May 292016

Let’s Encrypt is great except when you forget to renew certificates in time and automatically. Which then means all encrypted connections will fail due to expired certificates.

And since I had no details how to make dovecot work again, here my recipe:

  1. copy the full chain certificate (named fullchain.cer) to /etc/dovecot/dovecot.pem, and the key to /etc/dovecot/pricate/ssl.key
  2. restart dovecot

Lesson learned: Automatically update certificates and distribute them accordingly.



May 282016
nodemcu and web- or not-web-sockets

Got one of those neat ESP8266 modules with nodemcu and eLua on it. Running a web server is not recommended due to the limited amount of memory it has. The goal today was to make an LED on/off via a web page. A TCP socket would do fine (UDP too). Browser cannot (yet) use normal sockets, so websockets it is. Easy decision.

Found a library for nodemcu to do websockets but that did not work with the websocket clients I tried (Dark WebSocket Terminal among others): I could connect, but data never was sent. Wireshark confirmed that no data flows to the websocket listener. The opening and closing sequence seems to work fine. I have no idea what is missing, but since no actual data was sent at all and there was no other websocket implementation for nodemcu, I used TCP sockets on the ESP8266 side. That worked immediately.

But to make browser work with this, I need a websocket-to-tcp bridge. Which works just fine. The advantage is that the ESP8266 can connect as a client to a TCP socket on a gateway server on the Internet, and the client software can connect via websockets to that same server, which neatly works around NAT’ing routers.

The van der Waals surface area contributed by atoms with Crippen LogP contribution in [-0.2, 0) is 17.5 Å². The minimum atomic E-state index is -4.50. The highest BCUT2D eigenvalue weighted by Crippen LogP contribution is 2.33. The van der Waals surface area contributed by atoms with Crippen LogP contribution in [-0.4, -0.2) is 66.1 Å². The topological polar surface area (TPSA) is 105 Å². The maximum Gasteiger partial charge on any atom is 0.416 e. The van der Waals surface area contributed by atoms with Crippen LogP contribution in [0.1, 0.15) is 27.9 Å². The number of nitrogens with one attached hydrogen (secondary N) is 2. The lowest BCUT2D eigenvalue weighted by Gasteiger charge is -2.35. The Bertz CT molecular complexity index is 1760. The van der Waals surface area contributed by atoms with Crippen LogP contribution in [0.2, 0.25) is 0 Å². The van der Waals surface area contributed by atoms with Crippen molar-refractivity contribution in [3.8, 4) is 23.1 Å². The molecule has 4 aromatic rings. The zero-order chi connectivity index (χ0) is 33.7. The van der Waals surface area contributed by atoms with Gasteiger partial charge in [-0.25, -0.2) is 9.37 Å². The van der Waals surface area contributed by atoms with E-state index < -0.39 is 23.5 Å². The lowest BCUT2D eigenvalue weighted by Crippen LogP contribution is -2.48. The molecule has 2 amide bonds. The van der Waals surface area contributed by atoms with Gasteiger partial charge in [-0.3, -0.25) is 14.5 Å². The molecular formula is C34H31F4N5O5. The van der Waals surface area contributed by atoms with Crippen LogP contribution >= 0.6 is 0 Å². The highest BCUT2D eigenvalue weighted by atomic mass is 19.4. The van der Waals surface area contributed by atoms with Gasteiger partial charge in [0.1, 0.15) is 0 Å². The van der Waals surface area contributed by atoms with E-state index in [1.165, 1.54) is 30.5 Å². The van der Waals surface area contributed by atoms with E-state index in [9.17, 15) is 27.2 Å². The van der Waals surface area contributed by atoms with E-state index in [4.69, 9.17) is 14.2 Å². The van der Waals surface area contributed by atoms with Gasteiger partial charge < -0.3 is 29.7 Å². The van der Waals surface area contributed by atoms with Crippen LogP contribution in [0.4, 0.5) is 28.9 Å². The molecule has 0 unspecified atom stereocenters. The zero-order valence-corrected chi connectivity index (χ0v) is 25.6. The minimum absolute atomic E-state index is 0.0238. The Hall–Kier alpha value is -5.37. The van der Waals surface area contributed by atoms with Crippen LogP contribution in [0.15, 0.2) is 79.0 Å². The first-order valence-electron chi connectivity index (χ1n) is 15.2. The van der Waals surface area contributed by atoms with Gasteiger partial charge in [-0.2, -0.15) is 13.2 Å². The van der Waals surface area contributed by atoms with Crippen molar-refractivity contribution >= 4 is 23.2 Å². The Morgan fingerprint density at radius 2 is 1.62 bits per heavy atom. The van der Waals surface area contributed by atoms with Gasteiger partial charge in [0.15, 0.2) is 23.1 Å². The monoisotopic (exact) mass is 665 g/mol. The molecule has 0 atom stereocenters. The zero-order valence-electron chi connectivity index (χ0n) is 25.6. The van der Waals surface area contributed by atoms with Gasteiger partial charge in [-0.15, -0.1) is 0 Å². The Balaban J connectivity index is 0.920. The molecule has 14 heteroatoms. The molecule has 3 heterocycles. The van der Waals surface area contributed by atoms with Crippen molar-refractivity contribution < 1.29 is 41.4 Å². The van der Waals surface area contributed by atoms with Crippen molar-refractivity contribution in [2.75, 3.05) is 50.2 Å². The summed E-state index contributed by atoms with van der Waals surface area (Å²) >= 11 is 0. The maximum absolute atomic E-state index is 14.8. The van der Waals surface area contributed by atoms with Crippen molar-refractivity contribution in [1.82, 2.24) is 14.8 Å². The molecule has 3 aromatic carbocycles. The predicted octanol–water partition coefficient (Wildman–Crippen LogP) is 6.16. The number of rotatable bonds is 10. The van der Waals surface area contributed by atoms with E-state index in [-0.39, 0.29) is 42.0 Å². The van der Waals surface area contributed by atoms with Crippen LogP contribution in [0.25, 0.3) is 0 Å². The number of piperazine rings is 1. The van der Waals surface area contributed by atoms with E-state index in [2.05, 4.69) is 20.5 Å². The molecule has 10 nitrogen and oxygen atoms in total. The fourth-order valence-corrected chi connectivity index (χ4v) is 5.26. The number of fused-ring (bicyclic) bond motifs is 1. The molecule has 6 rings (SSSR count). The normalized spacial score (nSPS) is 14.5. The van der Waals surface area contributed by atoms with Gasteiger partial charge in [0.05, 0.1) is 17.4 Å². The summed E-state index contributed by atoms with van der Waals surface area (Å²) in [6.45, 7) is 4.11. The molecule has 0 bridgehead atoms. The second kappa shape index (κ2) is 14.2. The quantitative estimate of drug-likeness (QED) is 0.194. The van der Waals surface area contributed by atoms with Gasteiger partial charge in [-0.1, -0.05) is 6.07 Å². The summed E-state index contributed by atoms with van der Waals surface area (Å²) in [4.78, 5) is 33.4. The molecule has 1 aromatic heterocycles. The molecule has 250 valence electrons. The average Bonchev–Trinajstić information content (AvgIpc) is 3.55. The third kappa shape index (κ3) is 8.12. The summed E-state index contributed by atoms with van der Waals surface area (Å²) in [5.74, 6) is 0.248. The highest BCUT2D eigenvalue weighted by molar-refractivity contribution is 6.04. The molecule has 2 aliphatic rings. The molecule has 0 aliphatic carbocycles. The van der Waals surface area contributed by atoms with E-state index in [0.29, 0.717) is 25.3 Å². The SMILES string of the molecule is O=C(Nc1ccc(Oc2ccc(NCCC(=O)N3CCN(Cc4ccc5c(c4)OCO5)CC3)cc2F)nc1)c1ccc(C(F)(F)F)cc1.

So here I present all 2 pieces. The Lua part running on the ESP8266 (Pin 4 is a LED which turns on when you write LOW to the pin):

gpio.mode(4, gpio.OUTPUT)

srv:listen(9001, function(conn)
  conn:on("receive", function(conn, payload)
    gpio.write(4, led4)
    led4=(led4==gpio.LOW) and gpio.HIGH or gpio.LOW
    -- print(payload)

and here the call for the websocket to TCP bridge:

./ws-tcp-bridge --lport 9000 --rhost --method ws2tcp

where port 9000 on the local host is where the websocket listener listens, and is the TCP listener on the ESP8266.

And that’s it. Now when connecting via e.g. Dark Websocket Terminal to, and sending anything, the LED4 will change its state.


Next step: have a JavaScript front-end. DroidScript it’ll be. Then maybe a web page via node.js.